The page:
Life “under the sun” is depressing (Ecclesiastes 1:3,9,14). When life is seen in an earthbound way, with nothing above and beyond it, there is no hope, no glimmer of light. The preacher is not saying that this is the only way we can look at life. He is saying that this way of thinking about life is a dead-end street. He is inviting us to see the meaninglessness of a life that is no more than life “under the sun.” He shows us the hopelessness of life “under the sun” (Ecclesiastes 2:17,20,22). We can never be satisfied by life “under the sun.” There is always a sense of something more. This dissatisfaction, this longing for something more, comes from God: “He has put a sense of eternity in people’s minds” (Ecclesiastes 3:11). Life “under the sun” (Ecclesiastes 4:1,3) offers nothing to those who are searching for a real sense of meaning, purpose and direction.There is an emptiness at the heart of life “under the sun.” Attempting to find something more, through our own efforts, is a never-ending task, a fruitless exercise – “trying to catch the wind” (Ecclesiastes 4:6,8). We need more than life “under the sun.”. We need life in the Son. We need the One who came from above – Jesus Christ, our Saviour. He alone can bring something different into our life. He brings something lasting – eternal life (1 John 5:11-12). As we read Ecclesiastes in the context of the whole of Scripture, our thoughts turn towards another life, a better life – life in the Son. This is a life that is filled with glorious, heavenly, eternal hope. Without God, life is hopeless.With Him, life becomes hopeful. By placing before us these two very different ways of life – life without God and life with God, Ecclesiastes invites us to choose. We are to choose life – the life that comes from above, the abundant life, which is the gift of God’s grace to all who put their faith in Jesus Christ (John 10:10). When we receive life in the Son, our life is transformed. It is transformed by the life of Christ – new life, eternal life.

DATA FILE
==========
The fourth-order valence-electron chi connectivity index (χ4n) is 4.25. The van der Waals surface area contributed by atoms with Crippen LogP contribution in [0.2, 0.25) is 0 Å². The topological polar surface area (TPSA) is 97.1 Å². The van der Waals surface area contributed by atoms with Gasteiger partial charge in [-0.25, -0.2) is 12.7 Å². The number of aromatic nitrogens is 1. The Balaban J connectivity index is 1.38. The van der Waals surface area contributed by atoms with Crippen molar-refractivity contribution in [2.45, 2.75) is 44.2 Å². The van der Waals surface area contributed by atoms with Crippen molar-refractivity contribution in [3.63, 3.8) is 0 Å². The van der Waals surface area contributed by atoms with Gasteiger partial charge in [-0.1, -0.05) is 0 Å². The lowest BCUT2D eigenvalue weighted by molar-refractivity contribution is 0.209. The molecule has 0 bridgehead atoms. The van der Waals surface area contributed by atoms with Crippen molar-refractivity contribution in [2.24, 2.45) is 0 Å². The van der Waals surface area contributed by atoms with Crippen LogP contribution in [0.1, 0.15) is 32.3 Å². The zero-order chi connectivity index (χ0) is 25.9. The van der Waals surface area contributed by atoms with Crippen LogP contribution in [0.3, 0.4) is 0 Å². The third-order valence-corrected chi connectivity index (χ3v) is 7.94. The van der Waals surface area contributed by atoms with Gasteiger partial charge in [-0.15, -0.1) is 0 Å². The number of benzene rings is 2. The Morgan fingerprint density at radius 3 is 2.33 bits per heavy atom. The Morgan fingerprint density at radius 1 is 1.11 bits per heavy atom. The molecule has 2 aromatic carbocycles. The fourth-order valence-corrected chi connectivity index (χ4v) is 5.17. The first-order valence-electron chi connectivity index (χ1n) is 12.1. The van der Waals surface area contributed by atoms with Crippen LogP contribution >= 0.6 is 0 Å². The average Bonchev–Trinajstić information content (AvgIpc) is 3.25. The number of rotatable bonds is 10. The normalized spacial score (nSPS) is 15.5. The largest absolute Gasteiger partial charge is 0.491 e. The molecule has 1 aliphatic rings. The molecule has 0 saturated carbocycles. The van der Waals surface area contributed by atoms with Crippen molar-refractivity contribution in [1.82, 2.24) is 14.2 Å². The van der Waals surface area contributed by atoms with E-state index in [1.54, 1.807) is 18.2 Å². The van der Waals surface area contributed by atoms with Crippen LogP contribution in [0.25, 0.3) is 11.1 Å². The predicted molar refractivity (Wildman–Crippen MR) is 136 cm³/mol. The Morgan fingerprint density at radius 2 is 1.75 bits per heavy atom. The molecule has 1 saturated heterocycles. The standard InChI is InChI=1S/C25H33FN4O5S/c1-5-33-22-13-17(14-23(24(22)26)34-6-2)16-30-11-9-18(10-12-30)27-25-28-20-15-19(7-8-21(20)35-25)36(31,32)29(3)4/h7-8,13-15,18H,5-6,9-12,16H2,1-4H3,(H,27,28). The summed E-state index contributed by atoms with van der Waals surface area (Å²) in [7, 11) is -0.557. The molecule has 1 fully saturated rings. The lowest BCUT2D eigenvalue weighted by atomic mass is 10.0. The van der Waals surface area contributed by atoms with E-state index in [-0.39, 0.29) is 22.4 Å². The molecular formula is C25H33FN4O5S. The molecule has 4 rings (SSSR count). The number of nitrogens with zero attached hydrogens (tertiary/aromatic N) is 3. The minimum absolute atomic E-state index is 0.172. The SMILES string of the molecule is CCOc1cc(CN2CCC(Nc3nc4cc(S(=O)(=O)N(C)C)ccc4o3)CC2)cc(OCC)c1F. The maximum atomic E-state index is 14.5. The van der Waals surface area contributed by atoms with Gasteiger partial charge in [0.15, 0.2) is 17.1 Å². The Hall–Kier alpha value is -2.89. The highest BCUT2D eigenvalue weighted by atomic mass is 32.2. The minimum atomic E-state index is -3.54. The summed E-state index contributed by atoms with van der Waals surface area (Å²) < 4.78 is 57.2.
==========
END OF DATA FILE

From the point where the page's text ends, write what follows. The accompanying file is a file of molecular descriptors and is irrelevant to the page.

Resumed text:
The book of Ecclesiastes is one of the books of Wisdom. Much of it reads like the wisdom of the writer, as he reflects on his life. There is, however, another dimension in this book. There is God. We are encouraged to see our life in the light of God: “God is in heaven and you are on earth” (Ecclesiastes 5:2). The call to “fear God” (Ecclesiastes 5:7) lies at the heart of this book. This is more than human wisdom. This is the wisdom that comes from above. It’s the wisdom of God. This wisdom comes to us from divine revelation. True wisdom always recognizes that God is at the centre of life. There are times when this book seems to be the writer’s own practical philosophy of life. Sometimes, it seems like God isn’t in his thoughts. In chapter 6, God is only mentioned in verse 2. We should not, however, ignore the fact that he recognizes the reality of God. It is one thing to mention God only occasionally. It is something else when we ignore Him altogether. The fact that Ecclesiastes (the Preacher) does not have ready-made answers for every question does not mean that he is not listening for the word of the Lord. It does mean that he recognizes that the answers lie with the Lord – not with ourselves. This is what he means when he says, “God is in heaven and you are on earth” (Ecclesiastes 5:2). Our wisdom is limited. Sometimes, we are wise – but we are not always wise. True wisdom comes from God. As we seek Him, we find that He gives His wisdom to us. It comes to us in and through Christ, who is “the wisdom of God” (1 Corinthians 1:30). As we look at our life, we are to “consider what God has done” (Ecclesiastes 7:13). When we look at the good things in our lives, we must not forget to say,”this is the gift of God” (Ecclesiastes 5:19). True wisdom is given to us when we recognize that God is the living God, the God who has done great things for us, the God of our salvation. Recognizing that He is the living God, the God of revelation, doesn’t mean that we’ll understand everything. Throughout our life on earth, there will be matters which are beyond our understanding. We must be content to put our trust in the Lord, with this simple confession of faith: “As for God – His way is perfect.” This is the point the Preacher makes in Ecclesiastes 8:16-17. This is a call for humility. It’s based on the fact that only God understands all things. We must learn to content ourselves with trusting in His wisdom, even when we don’t understand all that He’s doing.